Sunday, February 12, 2012

How to Undermine the Credibility of a Reform

john s. mill’ posts in the Daily Kos a contribution to the reform of the taxation schedule HERE

“Obama needs to come up with Progressive Tax Reform. I favor a progressive consumption tax.”

However, it is best to be historically accurate when alleging terminology and ideas belong to Adam Smith.

For example, Adam Smith did not “first develop” a set of “canons” of taxation by “which to judge taxes”. That is a modern invention, like much else mis-attributed to Adam Smith’s originality, particularly when Smith never made any claims to that affect (such as, for example, in the origins of ideas about the “division of labour”, which he explicitly disavowed). Instead, Smith reported on the “maxims” of taxation that had long existed among “most nations”, which he summarised as “maxims”, without claiming his originality, that is, he explicitly denies they originated with him in 1776:

The evident justice and utility of the foregoing maxims have recommended them more of less to the attention of all nations. All nations have endeavoured, to the best of their judgement, to render taxes as equal as they could contrive, as certain, as convenient to the contributor, both in time and in the mode of payment, and in proportion to the revenue which they brought to the prince, as little burdensome to the people.” (Wealth Of Nations, Book V. Chapter 2).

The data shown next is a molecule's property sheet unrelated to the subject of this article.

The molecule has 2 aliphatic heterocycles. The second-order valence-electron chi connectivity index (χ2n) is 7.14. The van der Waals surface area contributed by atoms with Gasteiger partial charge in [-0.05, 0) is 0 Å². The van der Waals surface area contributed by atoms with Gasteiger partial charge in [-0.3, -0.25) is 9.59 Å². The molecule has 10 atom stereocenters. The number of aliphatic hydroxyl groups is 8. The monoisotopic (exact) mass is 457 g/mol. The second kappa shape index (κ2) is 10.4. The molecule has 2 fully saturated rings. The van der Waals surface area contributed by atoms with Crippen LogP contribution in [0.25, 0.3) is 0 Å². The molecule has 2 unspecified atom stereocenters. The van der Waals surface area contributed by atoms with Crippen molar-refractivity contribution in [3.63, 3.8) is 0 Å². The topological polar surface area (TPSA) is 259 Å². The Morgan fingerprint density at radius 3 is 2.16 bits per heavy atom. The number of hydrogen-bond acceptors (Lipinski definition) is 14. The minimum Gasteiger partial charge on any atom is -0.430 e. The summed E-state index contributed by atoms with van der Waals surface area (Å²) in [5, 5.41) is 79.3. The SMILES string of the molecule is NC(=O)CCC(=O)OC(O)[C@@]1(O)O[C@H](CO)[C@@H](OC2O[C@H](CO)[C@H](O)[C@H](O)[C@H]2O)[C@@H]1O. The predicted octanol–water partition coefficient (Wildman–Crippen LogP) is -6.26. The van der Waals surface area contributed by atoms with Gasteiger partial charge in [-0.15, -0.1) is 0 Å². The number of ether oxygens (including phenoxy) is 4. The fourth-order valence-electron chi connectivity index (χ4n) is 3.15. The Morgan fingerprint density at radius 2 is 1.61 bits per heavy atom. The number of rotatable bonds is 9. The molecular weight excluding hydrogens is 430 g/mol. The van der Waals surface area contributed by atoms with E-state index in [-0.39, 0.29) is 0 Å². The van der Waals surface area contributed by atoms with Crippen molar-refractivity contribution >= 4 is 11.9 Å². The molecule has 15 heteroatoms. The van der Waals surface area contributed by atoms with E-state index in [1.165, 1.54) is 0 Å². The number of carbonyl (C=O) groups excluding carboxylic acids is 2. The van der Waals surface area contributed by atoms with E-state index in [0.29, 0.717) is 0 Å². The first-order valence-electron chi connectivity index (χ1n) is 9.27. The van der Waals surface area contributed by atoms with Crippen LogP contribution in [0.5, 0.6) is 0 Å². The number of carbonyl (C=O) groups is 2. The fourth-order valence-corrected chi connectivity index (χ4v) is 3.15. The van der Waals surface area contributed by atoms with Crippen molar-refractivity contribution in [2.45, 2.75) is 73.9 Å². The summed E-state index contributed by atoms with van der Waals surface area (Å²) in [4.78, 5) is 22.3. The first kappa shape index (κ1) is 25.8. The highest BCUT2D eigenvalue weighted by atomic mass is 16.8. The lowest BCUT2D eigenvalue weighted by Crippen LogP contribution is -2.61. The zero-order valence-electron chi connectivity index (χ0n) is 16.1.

Both Right and Left play the game of dragging Adam Smith's name into support for their contending modern propositions. In my view, this tends to discredit their ideas before I consider them on their merits. They could avoid this elementary error - and gain more credibility - by first reading Adam Smith on these alleged claims, especially when they also change Smith's language (in this case changing Smith's use of "Maxims" to "Canons" - an instant give-away for anybody familiar with his works).



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